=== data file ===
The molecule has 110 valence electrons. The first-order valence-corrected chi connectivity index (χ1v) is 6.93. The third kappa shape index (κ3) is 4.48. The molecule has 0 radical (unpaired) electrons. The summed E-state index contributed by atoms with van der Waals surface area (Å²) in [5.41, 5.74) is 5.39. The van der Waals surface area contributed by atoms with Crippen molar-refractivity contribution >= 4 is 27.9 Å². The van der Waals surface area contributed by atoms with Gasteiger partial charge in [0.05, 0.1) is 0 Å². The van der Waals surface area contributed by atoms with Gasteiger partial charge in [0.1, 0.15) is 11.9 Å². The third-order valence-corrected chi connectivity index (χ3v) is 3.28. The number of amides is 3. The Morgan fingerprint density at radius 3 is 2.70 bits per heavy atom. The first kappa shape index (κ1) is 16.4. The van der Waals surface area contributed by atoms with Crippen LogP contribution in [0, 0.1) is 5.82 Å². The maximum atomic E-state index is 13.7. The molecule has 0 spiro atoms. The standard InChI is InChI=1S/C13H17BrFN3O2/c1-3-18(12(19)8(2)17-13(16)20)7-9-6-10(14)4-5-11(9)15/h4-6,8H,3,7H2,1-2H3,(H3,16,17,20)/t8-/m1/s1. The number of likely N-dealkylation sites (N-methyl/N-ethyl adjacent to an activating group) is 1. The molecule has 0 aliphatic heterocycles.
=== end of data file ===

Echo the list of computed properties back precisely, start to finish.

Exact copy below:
The molecule has 110 valence electrons. The first-order valence-corrected chi connectivity index (χ1v) is 6.93. The third kappa shape index (κ3) is 4.48. The molecule has 0 radical (unpaired) electrons. The summed E-state index contributed by atoms with van der Waals surface area (Å²) in [5.41, 5.74) is 5.39. The van der Waals surface area contributed by atoms with Crippen molar-refractivity contribution >= 4 is 27.9 Å². The van der Waals surface area contributed by atoms with Gasteiger partial charge in [0.05, 0.1) is 0 Å². The van der Waals surface area contributed by atoms with Gasteiger partial charge in [0.1, 0.15) is 11.9 Å². The third-order valence-corrected chi connectivity index (χ3v) is 3.28. The number of amides is 3. The Morgan fingerprint density at radius 3 is 2.70 bits per heavy atom. The first kappa shape index (κ1) is 16.4. The van der Waals surface area contributed by atoms with Crippen LogP contribution in [0, 0.1) is 5.82 Å². The maximum atomic E-state index is 13.7. The molecule has 0 spiro atoms. The standard InChI is InChI=1S/C13H17BrFN3O2/c1-3-18(12(19)8(2)17-13(16)20)7-9-6-10(14)4-5-11(9)15/h4-6,8H,3,7H2,1-2H3,(H3,16,17,20)/t8-/m1/s1. The number of likely N-dealkylation sites (N-methyl/N-ethyl adjacent to an activating group) is 1. The molecule has 0 aliphatic heterocycles.